CS244 ’18: Beyond Fat-Trees and into the “Xpanse”

Gabriele Fisher, Reynis Vazquez-Guzman

Original Paper: Simon Kassing, Asaf Valadarsky, Gal Shahaf, Michael Schapira, and Ankit Singla. 2017. Beyond Fat-trees Without Antennae, Mirrors, and Disco-balls. In Proceedings of the Conference of the ACM Special Interest Group on Data Communication (SIGCOMM ’17). ACM, New York, NY, USA, 281–294. https://doi.org/10.1145/3098822. 3098836

Network topologies continue to be an active area of research, with academics and industry engineers alike proposing a multitude of novel topologies both static and dynamic. From randomly generated graphs to dynamic topologies using lasers and disco balls, the field now has many contenders for the best data center network topology. For our final project, we were drawn to Kassig et al.’s paper “Beyond Fat-Trees without Antennae, Mirrors, and Disco Balls” because of its efforts to sift through the competitive playing field of topologies and identify best (and realistically usable) topologies.

The paper is separated into two primary arguments. The first is a casual argument that dynamic topologies are not cost effective to deploy and maintain. Second, they argue that the static Xpander topology offers the highest ratio of switches-to-hosts, and makes for the cheapest yet easily extensible network. Unfortunately, Xpander with equal-cost multi-path (ECMP) routing performs worse than fat-trees using ECMP. The authors propose a hybrid routing algorithm called HYB and demonstrate that Xpander-HYB can better approximate the performance of fat-tree ECMP. They use empirical evidence to demonstrate that a Xpander graph can use this hybrid routing algorithm to optimize throughput and flow completion time. We focus on this second argument, and seek to replicate a subset of its experiments.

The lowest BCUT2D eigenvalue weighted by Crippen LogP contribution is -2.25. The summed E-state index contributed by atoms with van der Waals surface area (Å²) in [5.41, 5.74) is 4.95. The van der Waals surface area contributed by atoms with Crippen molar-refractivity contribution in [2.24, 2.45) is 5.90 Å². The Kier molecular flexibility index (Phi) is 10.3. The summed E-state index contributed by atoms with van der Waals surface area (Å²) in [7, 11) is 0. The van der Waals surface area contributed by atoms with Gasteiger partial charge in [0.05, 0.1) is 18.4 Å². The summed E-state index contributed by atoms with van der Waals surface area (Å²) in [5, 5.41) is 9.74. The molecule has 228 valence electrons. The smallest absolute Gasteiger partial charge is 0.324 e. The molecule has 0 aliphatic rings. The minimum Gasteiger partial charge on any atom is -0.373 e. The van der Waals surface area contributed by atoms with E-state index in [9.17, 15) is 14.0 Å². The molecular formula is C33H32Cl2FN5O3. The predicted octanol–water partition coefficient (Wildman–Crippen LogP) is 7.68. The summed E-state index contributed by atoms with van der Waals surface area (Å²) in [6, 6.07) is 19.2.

HYB is a hybrid of equal-cost multi-path (ECMP) and Valiant load-balancing (VLB) as an optimized routing scheme. This algorithm, which the authors name HYB, uses flow size (packets sent so far) to decide whether to switch from ECMP to VLB. The authors choose to make this threshold Q=100KB in this paper. They argue that this load-balancing scheme is well-suited for skewed workloads across the top of rack switches in a data center. We seek to replicate a subset of experiments using Xpander HYB, Xpander ECMP, and fat-tree ECMP running under random permutations of network traffic.

Full Report.


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